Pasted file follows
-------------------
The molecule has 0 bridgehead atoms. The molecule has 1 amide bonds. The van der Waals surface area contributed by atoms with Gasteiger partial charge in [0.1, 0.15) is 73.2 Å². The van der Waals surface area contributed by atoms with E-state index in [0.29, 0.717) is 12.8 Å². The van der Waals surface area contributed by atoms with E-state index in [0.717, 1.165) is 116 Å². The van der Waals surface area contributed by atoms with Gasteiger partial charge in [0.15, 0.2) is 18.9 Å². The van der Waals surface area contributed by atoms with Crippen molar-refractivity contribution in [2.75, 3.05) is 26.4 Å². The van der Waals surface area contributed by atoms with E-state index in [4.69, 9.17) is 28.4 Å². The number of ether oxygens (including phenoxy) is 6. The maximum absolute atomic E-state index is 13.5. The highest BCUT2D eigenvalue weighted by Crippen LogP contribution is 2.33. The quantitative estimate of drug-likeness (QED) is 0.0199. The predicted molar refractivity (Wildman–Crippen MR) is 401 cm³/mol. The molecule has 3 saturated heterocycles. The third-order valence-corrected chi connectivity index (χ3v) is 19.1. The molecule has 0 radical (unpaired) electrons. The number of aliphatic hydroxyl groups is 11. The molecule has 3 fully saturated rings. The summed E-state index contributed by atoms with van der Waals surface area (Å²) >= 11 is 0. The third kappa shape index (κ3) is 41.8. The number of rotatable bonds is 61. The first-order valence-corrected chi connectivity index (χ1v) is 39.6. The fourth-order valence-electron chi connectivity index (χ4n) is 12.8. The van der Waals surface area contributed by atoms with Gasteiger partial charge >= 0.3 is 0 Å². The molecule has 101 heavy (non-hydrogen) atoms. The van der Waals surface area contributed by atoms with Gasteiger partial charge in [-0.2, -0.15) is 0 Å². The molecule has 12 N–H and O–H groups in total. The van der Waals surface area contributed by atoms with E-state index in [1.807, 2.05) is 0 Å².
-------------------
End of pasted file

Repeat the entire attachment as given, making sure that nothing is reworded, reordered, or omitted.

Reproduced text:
The molecule has 0 bridgehead atoms. The molecule has 1 amide bonds. The van der Waals surface area contributed by atoms with Gasteiger partial charge in [0.1, 0.15) is 73.2 Å². The van der Waals surface area contributed by atoms with E-state index in [0.29, 0.717) is 12.8 Å². The van der Waals surface area contributed by atoms with E-state index in [0.717, 1.165) is 116 Å². The van der Waals surface area contributed by atoms with Gasteiger partial charge in [0.15, 0.2) is 18.9 Å². The van der Waals surface area contributed by atoms with Crippen molar-refractivity contribution in [2.75, 3.05) is 26.4 Å². The van der Waals surface area contributed by atoms with E-state index in [4.69, 9.17) is 28.4 Å². The number of ether oxygens (including phenoxy) is 6. The maximum absolute atomic E-state index is 13.5. The highest BCUT2D eigenvalue weighted by Crippen LogP contribution is 2.33. The quantitative estimate of drug-likeness (QED) is 0.0199. The predicted molar refractivity (Wildman–Crippen MR) is 401 cm³/mol. The molecule has 3 saturated heterocycles. The third-order valence-corrected chi connectivity index (χ3v) is 19.1. The molecule has 0 radical (unpaired) electrons. The number of aliphatic hydroxyl groups is 11. The molecule has 3 fully saturated rings. The summed E-state index contributed by atoms with van der Waals surface area (Å²) >= 11 is 0. The third kappa shape index (κ3) is 41.8. The number of rotatable bonds is 61. The first-order valence-corrected chi connectivity index (χ1v) is 39.6. The fourth-order valence-electron chi connectivity index (χ4n) is 12.8. The van der Waals surface area contributed by atoms with Gasteiger partial charge >= 0.3 is 0 Å². The molecule has 101 heavy (non-hydrogen) atoms. The van der Waals surface area contributed by atoms with Gasteiger partial charge in [-0.2, -0.15) is 0 Å². The molecule has 12 N–H and O–H groups in total. The van der Waals surface area contributed by atoms with E-state index in [1.807, 2.05) is 0 Å².